Probably the main reason for limiting the speeds of buses and minibus taxis, however, is passenger protection. Modern private passenger vehicles have a range of safety features that are not present in most public passenger transport vehicles, such as include seat belts, air bags, crumble zones, strengthened roof pillars (or roll bars in LDVs), brake assist, electronic stability control and many others.  Yet because of the way in which South African data is collected, it’s not in fact known in whether buses, minibuses and trucks have a higher crash rate than other vehicles in terms of vehicle-kilometres travelled.

Also of note is the fact that in South Africa, legislation regarding the 80 km/h speed limit refers to heavy goods vehicles only. Why allow a higher speed limit for buses than for other heavy vehicles – or vice versa why force drivers of heavy goods vehicles to travel slower than heavy passenger vehicles? Some reason that the value of time is higher for passengers than for freight and therefore buses should be allowed higher speeds, but this is an economic decision and not one that relates to safety – the main reason given for speed limits. Economic decisions regarding vehicle travel should be taken by operators and not legislators.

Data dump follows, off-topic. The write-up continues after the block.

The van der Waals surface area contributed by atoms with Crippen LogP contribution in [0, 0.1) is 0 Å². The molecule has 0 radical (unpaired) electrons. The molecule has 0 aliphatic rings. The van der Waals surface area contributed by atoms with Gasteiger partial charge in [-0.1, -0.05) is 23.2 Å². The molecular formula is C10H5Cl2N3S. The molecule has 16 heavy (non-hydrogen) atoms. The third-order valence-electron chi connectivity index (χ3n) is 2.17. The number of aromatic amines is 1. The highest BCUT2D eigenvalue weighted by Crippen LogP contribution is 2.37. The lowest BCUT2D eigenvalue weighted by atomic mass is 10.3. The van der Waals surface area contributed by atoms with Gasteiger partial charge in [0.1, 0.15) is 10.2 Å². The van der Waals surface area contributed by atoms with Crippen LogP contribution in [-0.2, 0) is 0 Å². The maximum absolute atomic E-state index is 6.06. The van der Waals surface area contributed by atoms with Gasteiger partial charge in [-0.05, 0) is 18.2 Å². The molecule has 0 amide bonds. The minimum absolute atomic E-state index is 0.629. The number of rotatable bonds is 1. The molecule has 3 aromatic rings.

Research conducted by the Federal Highway Administration has shown that the chance of being involved in a road crash follows a U-shaped distribution, with the minimum occurring when the vehicle is travelling at about the average speed of traffic, or slightly above. This is the basis of the argument that there should not be a speed limit differential (and thus travel speed differential) between heavy vehicles and other road vehicles. Indeed, there is concern that by increasing speed variance, differential speed limits may increase overall accident rates. It should also be kept in mind that the effect of variable speeds on safety would be higher on two-lane, two-way roads where the opportunities for overtaking slower vehicles are limited (and more dangerous) as against multilane roads (two or more per direction).

Our research[1] suggests that although there are various arguments for and against the use of variable speed limits to increase the safety on roads, it is difficult to effectively enforce different limits on the same road. Much research has shown no safety benefits in variable speed limits. It is clear, however, that minibus taxis and heavy vehicles do not adhere to their maximum speed limits. More than 60% exceed the limit and their 85th percentile speeds are nearly 20 km/h higher than the limit. It  is clear that these limits should be reconsidered or at least enforced on a larger scale that is currently the case. If the limits are not enforced, there is clearly no justification for having them.

Variable speed limits (perhaps any speed limites) are not effectively enforced in South Africa.  For variable speed limits to work, it is essential that the current limits for different vehicles be reconsidered. When decisions are made on any speed limit or speed limit change it must be enforced effectively with intelligent cameras that can differentiate between vehicle types. And finally, if the need for a lower speed variance can be demonstrated, it can only be achieved by reducing and enforcing the maximum speed limit for all vehicles, and the reduction of maximum speed limits on two-lane two-way roads in line with international practice.